4) What were elections like before, in terms of cost-to-run for council, and how have they changed since then?  Is running in a smaller district vs the whole island less costly to do?

5) Kaua`i has seven seats on our council; one of the options Kaua`i is considering is 5 districts with 2 at-large seats, another is 3 districts with 4 at-large seats and the third is 7 equal-population districts with no at-large voting.  Based on your experience on Big Island, can you comment on any of these options?

6) Have district elections been well-received by the voters?

7) What are some examples of changes having districts has brought?  Pros/Cons
8) Has having districts made it easier or harder for new faces to run for and win office?
9) Has having districts made it harder or easier for council members to come together for the good of the island (has districts fostered a more insular/provincial perspective where council members seem to only care about their district, and not the good of the whole island? ‘Horse-trading’ has been voiced as a concern about districts vs. at-large) ?
10) Is there an important point you would like to make about districts vs. at-large I have failed to ask?
Thank you for your time and any daylight you can provide.
Jonathan Jay

Puna News — Papaya Crop Destruction In Kapoho

(Media release) — Hawaii Island police have initiated a criminal property damage case in connection with the destruction of papaya trees at a farm in Puna.

Sometime between 5:30 p.m. Thursday (September 26) and 6:30 a.m. Friday (September 27), 100 papaya trees were cut down in Kapoho off Highway 132 near the 4-mile marker. The trees were 3- to 4-feet tall and valued at $3,000.

Police ask anyone with information about this case to call Officer Cala Arnold at 965-2716 or the Police Department’s non-emergency line at 935-3311.

Tipsters who prefer to remain anonymous may call Crime Stoppers at 961-8300 in Hilo or 329-8181 in Kona and may be eligible for a reward of up to $1,000. Crime Stoppers is a volunteer program run by ordinary citizens who want to keep their community safe. Crime Stoppers doesn’t record calls or subscribe to caller ID. All Crime Stoppers information is kept confidential.

(Submitted by Hawaii Police Department via Nixle.)

Puna News — Manslaughter And Negligent Homicide Charges For Siaku Aholelei

user5252-1380508132-media1_8ddcbf_192_240_PrsMe_(Media release) — Hawai?i Island police have charged the driver of a pickup truck involved in a fatal vehicle-bicycle crash Friday (September 27) in Puna.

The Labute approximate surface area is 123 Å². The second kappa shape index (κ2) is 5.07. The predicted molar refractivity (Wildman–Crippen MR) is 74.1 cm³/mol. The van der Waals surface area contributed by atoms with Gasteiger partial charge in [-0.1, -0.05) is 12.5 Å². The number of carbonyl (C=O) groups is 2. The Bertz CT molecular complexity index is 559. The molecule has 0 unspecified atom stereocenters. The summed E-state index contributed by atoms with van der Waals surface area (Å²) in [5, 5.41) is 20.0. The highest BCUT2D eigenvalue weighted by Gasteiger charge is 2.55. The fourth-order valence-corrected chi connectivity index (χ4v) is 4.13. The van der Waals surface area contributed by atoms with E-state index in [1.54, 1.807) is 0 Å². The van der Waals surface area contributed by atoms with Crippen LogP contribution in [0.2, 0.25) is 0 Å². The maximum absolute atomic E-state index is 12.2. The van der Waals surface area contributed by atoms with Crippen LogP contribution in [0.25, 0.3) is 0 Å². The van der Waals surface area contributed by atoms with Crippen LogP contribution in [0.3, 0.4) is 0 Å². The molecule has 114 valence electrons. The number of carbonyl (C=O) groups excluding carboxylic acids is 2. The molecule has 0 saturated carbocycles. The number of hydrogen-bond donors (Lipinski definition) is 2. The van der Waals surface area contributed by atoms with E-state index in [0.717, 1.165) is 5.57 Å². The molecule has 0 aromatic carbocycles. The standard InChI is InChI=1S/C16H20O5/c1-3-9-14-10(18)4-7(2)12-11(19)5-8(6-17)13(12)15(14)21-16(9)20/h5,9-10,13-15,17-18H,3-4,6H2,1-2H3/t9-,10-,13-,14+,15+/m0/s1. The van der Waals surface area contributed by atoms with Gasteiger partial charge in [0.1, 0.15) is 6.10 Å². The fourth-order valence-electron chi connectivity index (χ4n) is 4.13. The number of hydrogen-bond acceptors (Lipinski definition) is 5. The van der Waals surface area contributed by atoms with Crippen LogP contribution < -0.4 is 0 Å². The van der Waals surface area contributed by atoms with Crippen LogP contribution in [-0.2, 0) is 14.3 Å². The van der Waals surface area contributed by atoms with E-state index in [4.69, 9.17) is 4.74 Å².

At 8:30 a.m. Sunday, police charged 27-year-old Siaku L. Aholelei of Mountain View with first-degree negligent homicide and first-degree manslaughter. He is being held at the Hilo police cellblock in lieu of $275,000 bail pending his initial court hearing scheduled for Monday (September 30).

At 11:56 a.m. Friday, Aholelei was was traveling south at a high rate of speed on Highway 11 near the 8-mile marker in Kea?au when he lost control, crossed the grassy median and struck a bicycle traveling north on the shoulder of the road.

The bicyclist, 66-year-old Cenon Tranquilino A. Visaya of Kea?au, died at the scene.

(Submitted by Hawaii Police Department via Nixle.)

Hilo News — Educational Forum on the Jones Act Reform Friday

The Hawaii Island Portuguese Chamber of Commerce and the Conservative Forum for Hawaii are co-sponsoring an educational forum on the Jones Act,
Friday October 4, 6:00pm, at the Naniloa Hotel Crown Room in Hilo.
This event is free and open to the public.
Two distinguished speakers will be presenting:
Dr. Keli’I Akina, president of the non-partisan free-market think tank Grassroot Institute of Hawaii, will talk on the economic aspects,
Michael Hansen, president of the Hawaii Shippers Council, will talk on the national defense issues involved.
The Jones Act is a 1920 federal shipping law which affects nearly every product brought in to or out of Hawaii, by requiring all shipping between American ports be on American built, flagged and crewed vessels only. It has been haled as preserving a key American marine resource and sea-lift capability as a national defense supplement, and criticized as a 93 year old outdated law that increases the cost of living for every citizen substantially and unnecessarily.